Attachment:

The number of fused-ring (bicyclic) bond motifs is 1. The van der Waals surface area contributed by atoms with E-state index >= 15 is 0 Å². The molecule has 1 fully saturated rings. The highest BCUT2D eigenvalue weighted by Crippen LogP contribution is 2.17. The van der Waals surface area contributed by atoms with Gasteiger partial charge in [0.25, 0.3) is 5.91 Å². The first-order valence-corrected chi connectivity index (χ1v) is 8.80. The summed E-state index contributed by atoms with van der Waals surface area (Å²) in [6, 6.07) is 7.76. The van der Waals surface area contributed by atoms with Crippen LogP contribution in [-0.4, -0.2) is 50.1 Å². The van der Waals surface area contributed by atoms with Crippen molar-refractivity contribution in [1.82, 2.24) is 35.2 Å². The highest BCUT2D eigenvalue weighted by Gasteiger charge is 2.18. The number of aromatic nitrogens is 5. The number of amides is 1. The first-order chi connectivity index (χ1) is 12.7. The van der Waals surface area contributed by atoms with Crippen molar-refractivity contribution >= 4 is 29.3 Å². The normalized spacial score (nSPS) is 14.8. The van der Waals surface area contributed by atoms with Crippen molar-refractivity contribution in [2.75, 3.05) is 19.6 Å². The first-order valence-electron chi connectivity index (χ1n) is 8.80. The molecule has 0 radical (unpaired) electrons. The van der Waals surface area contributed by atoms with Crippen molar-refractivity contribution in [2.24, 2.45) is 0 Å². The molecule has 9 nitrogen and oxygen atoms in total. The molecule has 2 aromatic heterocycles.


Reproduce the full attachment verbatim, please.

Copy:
The number of fused-ring (bicyclic) bond motifs is 1. The van der Waals surface area contributed by atoms with E-state index >= 15 is 0 Å². The molecule has 1 fully saturated rings. The highest BCUT2D eigenvalue weighted by Crippen LogP contribution is 2.17. The van der Waals surface area contributed by atoms with Gasteiger partial charge in [0.25, 0.3) is 5.91 Å². The first-order valence-corrected chi connectivity index (χ1v) is 8.80. The summed E-state index contributed by atoms with van der Waals surface area (Å²) in [6, 6.07) is 7.76. The van der Waals surface area contributed by atoms with Crippen LogP contribution in [-0.4, -0.2) is 50.1 Å². The van der Waals surface area contributed by atoms with Crippen molar-refractivity contribution in [1.82, 2.24) is 35.2 Å². The highest BCUT2D eigenvalue weighted by Gasteiger charge is 2.18. The number of aromatic nitrogens is 5. The number of amides is 1. The first-order chi connectivity index (χ1) is 12.7. The van der Waals surface area contributed by atoms with Crippen molar-refractivity contribution >= 4 is 29.3 Å². The normalized spacial score (nSPS) is 14.8. The van der Waals surface area contributed by atoms with Crippen molar-refractivity contribution in [2.75, 3.05) is 19.6 Å². The first-order valence-electron chi connectivity index (χ1n) is 8.80. The molecule has 0 radical (unpaired) electrons. The van der Waals surface area contributed by atoms with Crippen molar-refractivity contribution in [2.24, 2.45) is 0 Å². The molecule has 9 nitrogen and oxygen atoms in total. The molecule has 2 aromatic heterocycles.